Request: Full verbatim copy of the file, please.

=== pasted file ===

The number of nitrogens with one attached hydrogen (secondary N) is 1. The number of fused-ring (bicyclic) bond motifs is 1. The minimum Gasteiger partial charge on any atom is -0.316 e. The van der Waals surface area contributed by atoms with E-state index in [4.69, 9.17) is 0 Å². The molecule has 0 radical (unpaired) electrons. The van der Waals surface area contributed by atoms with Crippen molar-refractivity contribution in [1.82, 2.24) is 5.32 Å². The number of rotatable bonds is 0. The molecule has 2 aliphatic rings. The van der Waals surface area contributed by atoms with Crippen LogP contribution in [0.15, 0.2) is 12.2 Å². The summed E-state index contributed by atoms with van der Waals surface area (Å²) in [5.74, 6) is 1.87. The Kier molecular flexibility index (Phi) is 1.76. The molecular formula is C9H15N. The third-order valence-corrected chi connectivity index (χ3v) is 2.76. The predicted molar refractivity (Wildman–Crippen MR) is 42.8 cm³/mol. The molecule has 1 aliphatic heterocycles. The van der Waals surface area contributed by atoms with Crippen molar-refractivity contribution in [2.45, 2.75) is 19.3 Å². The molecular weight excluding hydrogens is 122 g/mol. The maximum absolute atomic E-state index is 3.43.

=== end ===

The number of nitrogens with one attached hydrogen (secondary N) is 1. The number of fused-ring (bicyclic) bond motifs is 1. The minimum Gasteiger partial charge on any atom is -0.316 e. The van der Waals surface area contributed by atoms with E-state index in [4.69, 9.17) is 0 Å². The molecule has 0 radical (unpaired) electrons. The van der Waals surface area contributed by atoms with Crippen molar-refractivity contribution in [1.82, 2.24) is 5.32 Å². The number of rotatable bonds is 0. The molecule has 2 aliphatic rings. The van der Waals surface area contributed by atoms with Crippen LogP contribution in [0.15, 0.2) is 12.2 Å². The summed E-state index contributed by atoms with van der Waals surface area (Å²) in [5.74, 6) is 1.87. The Kier molecular flexibility index (Phi) is 1.76. The molecular formula is C9H15N. The third-order valence-corrected chi connectivity index (χ3v) is 2.76. The predicted molar refractivity (Wildman–Crippen MR) is 42.8 cm³/mol. The molecule has 1 aliphatic heterocycles. The van der Waals surface area contributed by atoms with Crippen molar-refractivity contribution in [2.45, 2.75) is 19.3 Å². The molecular weight excluding hydrogens is 122 g/mol. The maximum absolute atomic E-state index is 3.43.